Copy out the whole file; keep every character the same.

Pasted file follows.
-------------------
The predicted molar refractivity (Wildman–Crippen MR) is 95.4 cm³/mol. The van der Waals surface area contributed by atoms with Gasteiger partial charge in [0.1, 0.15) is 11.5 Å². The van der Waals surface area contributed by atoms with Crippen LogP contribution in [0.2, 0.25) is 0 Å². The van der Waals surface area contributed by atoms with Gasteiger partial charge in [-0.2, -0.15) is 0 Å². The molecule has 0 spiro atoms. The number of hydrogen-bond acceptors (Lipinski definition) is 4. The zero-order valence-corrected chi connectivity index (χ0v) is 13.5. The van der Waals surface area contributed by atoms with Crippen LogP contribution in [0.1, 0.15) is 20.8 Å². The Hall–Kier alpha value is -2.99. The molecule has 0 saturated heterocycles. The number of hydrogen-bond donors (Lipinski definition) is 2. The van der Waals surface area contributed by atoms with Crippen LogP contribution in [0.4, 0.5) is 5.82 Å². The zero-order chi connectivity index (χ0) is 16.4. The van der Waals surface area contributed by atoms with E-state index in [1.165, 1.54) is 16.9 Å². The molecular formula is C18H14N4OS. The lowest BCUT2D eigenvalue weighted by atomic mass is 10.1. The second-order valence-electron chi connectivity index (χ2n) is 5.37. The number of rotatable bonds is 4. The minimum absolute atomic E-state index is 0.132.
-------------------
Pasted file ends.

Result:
The predicted molar refractivity (Wildman–Crippen MR) is 95.4 cm³/mol. The van der Waals surface area contributed by atoms with Gasteiger partial charge in [0.1, 0.15) is 11.5 Å². The van der Waals surface area contributed by atoms with Crippen LogP contribution in [0.2, 0.25) is 0 Å². The van der Waals surface area contributed by atoms with Gasteiger partial charge in [-0.2, -0.15) is 0 Å². The molecule has 0 spiro atoms. The number of hydrogen-bond acceptors (Lipinski definition) is 4. The zero-order valence-corrected chi connectivity index (χ0v) is 13.5. The van der Waals surface area contributed by atoms with Crippen LogP contribution in [0.1, 0.15) is 20.8 Å². The Hall–Kier alpha value is -2.99. The molecule has 0 saturated heterocycles. The number of hydrogen-bond donors (Lipinski definition) is 2. The van der Waals surface area contributed by atoms with Crippen LogP contribution in [0.4, 0.5) is 5.82 Å². The zero-order chi connectivity index (χ0) is 16.4. The van der Waals surface area contributed by atoms with E-state index in [1.165, 1.54) is 16.9 Å². The molecular formula is C18H14N4OS. The lowest BCUT2D eigenvalue weighted by atomic mass is 10.1. The second-order valence-electron chi connectivity index (χ2n) is 5.37. The number of rotatable bonds is 4. The minimum absolute atomic E-state index is 0.132.